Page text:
Navigation Links
Researchers develop gene therapy that could correct a common form of blindness

A new gene therapy method developed by University of Florida researchers has the potential to treat a common form of blindness that strikes both youngsters and adults. The technique works by replacing a malfunctioning gene in the eye with a normal working copy that supplies a protein necessary for light-sensitive cells in the eye to function. The findings are published today (Monday, Jan. 23) in the Proceedings of the National Academy of Sciences online.

Several complex and costly steps remain before the gene therapy technique can be used in humans, but once at that stage, it has great potential to change lives.

"Imagine that you can't see or can just barely see, and that could be changed to function at some levels so that you could read, navigate, maybe even drive it would change your life considerably," said study co-author William W. Hauswirth, Ph.D., the Rybaczki-Bullard professor of ophthalmology in the UF College of Medicine and a professor and eminent scholar in department of molecular genetics and microbiology and the UF Genetics Institute. "Providing the gene that's missing is one of the ultimate ways of treating disease and restoring significant visual function."

The researchers tackled a condition called X-linked retinitis pigmentosa, a genetic defect that is passed from mothers to sons. Girls carry the trait, but do not have the kind of vision loss seen among boys. About 100,000 people in the U.S. have a form of retinitis pigmentosa, which is characterized by initial loss of peripheral vision and night vision, which eventually progresses to tunnel vision, then blindness. In some cases, loss of sight coincides with the appearance of dark-colored areas on the usually orange-colored retina.

The UF researchers previously had success pioneering the use of gene therapy in clinical trials to reverse a form of blindness known as Leber's congenital amaurosis. About 5 percent of people who have retinitis pigmentosa have this form, which affects the eye's inner lining.

"That was a great advance, which showed that gene therapy is safe and lasts for years in humans, but this new study has the potential for a bigger impact, because it is treating a form of the disease that affects many more people," said John G. Flannery, Ph.D., a professor of neurobiology at the University of California, Berkeley who is an expert in the design of viruses for delivering replacement genes. Flannery was not involved in the current study.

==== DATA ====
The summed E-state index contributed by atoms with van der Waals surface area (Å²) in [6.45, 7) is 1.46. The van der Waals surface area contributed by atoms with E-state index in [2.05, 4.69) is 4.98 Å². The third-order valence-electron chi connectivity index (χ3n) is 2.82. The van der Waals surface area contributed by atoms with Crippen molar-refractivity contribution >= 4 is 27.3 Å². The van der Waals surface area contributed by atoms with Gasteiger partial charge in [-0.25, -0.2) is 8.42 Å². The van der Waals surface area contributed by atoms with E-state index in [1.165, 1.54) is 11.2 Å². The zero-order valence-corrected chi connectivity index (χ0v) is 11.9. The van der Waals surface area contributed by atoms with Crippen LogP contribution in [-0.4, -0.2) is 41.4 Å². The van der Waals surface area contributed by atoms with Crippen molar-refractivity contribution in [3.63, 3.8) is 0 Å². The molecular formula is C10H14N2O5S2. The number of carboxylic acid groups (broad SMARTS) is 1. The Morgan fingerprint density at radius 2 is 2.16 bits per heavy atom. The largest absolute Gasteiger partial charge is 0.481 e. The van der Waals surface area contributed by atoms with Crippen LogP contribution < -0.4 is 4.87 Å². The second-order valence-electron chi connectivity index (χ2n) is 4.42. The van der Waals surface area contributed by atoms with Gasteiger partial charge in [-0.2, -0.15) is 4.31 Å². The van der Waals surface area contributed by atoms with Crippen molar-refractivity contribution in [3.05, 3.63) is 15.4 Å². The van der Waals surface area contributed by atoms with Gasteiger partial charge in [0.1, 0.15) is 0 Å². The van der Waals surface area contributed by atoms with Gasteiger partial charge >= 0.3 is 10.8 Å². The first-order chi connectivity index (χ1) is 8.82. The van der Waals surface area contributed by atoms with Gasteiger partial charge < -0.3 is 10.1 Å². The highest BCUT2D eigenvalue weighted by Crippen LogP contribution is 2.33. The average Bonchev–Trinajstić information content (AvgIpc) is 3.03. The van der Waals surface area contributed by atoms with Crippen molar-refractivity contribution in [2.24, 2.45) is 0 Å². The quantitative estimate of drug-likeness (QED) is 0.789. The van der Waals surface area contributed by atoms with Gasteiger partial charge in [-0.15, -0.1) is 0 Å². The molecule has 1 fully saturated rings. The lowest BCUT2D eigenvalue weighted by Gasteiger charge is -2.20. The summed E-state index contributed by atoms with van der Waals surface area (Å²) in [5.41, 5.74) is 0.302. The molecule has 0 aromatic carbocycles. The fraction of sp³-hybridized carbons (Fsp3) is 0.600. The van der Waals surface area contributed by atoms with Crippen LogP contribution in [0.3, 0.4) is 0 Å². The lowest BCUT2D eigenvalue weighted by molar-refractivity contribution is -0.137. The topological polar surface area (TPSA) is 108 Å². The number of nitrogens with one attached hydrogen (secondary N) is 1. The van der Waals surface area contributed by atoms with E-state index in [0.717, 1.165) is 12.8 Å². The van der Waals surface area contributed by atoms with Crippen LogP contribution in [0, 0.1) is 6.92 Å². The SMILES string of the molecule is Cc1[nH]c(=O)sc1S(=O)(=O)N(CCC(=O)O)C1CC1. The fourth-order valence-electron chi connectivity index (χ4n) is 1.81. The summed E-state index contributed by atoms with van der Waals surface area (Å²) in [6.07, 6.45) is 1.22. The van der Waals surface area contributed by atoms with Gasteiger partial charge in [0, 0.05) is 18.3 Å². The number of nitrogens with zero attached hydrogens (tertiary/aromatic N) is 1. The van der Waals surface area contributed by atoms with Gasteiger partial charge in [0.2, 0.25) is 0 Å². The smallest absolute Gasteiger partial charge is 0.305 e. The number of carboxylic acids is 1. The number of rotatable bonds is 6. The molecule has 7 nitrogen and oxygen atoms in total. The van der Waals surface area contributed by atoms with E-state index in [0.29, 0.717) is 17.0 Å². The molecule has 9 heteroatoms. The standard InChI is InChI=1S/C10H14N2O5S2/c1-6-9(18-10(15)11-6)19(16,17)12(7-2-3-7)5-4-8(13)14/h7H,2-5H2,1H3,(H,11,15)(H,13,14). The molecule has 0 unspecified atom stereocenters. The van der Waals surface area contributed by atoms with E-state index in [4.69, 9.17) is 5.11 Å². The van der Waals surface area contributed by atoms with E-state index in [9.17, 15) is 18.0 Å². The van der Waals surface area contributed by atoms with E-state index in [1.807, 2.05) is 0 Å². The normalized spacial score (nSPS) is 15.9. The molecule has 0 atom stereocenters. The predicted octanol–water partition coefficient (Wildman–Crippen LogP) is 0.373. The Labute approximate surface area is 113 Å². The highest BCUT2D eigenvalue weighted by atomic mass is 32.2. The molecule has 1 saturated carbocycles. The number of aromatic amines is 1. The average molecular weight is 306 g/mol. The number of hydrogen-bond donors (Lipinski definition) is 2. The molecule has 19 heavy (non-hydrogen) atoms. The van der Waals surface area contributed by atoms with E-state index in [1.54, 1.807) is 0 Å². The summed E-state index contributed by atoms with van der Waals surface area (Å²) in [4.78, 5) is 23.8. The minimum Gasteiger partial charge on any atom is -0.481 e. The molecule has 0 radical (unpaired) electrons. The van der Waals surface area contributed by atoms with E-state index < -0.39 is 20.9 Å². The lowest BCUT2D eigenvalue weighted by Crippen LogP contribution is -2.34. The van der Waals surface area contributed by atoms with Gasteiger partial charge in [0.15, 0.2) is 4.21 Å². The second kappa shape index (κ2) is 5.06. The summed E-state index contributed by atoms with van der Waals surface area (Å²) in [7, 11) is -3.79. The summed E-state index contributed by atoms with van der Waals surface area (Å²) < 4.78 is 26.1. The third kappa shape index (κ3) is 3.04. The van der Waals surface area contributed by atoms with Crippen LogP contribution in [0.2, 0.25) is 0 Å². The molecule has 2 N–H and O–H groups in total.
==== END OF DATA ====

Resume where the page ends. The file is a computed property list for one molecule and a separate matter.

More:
The X-linked form of retinitis pigmentosa addressed in the new study is the most common, and is caused by degeneration of light-sensitive cells in the eyes known as photoreceptor cells. It starts early in life, so though affected children are often born seeing, they gradually lose their vision.

"These children often go blind in the second decade of life, which is a very crucial period," said co-author Alfred S. Lewin, Ph.D., a professor in the UF College of Medicine department of molecular genetics and microbiology and a member of the UF Genetics Institute. "This is a compelling reason to try to develop a therapy, because this disease hinders people's ability to fully experience their world."

Both Lewin and Hauswirth are members of UF's Powell Gene Therapy Center.

The UF researchers and colleagues at the University of Pennsylvania performed the technically challenging task of cloning a working copy of the affected gene into a virus that served as a delivery vehicle to transport it to the appropriate part of the eye. They also cloned a genetic "switch" that would turn on the gene once it was in place, so it could start producing a protein needed for the damaged eye cells to function.